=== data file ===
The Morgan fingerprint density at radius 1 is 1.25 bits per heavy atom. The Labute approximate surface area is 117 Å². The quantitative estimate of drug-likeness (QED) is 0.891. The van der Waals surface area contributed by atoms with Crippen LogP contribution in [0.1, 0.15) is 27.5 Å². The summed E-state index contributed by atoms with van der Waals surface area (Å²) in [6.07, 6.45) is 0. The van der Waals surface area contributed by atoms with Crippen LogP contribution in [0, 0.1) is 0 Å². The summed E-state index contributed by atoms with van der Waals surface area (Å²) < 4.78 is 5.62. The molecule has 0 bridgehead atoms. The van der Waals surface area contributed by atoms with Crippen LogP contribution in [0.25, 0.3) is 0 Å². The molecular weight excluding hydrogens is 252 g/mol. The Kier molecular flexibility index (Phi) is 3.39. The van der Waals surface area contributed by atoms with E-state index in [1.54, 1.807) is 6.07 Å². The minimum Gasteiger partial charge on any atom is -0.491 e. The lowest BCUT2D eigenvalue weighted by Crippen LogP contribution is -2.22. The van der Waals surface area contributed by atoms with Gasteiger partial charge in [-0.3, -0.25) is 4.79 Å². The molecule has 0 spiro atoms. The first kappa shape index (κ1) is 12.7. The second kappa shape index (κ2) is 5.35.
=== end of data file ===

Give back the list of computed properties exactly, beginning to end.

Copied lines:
The Morgan fingerprint density at radius 1 is 1.25 bits per heavy atom. The Labute approximate surface area is 117 Å². The quantitative estimate of drug-likeness (QED) is 0.891. The van der Waals surface area contributed by atoms with Crippen LogP contribution in [0.1, 0.15) is 27.5 Å². The summed E-state index contributed by atoms with van der Waals surface area (Å²) in [6.07, 6.45) is 0. The van der Waals surface area contributed by atoms with Crippen LogP contribution in [0, 0.1) is 0 Å². The summed E-state index contributed by atoms with van der Waals surface area (Å²) < 4.78 is 5.62. The molecule has 0 bridgehead atoms. The van der Waals surface area contributed by atoms with Crippen LogP contribution in [0.25, 0.3) is 0 Å². The molecular weight excluding hydrogens is 252 g/mol. The Kier molecular flexibility index (Phi) is 3.39. The van der Waals surface area contributed by atoms with E-state index in [1.54, 1.807) is 6.07 Å². The minimum Gasteiger partial charge on any atom is -0.491 e. The lowest BCUT2D eigenvalue weighted by Crippen LogP contribution is -2.22. The van der Waals surface area contributed by atoms with Gasteiger partial charge in [-0.3, -0.25) is 4.79 Å². The molecule has 0 spiro atoms. The first kappa shape index (κ1) is 12.7. The second kappa shape index (κ2) is 5.35.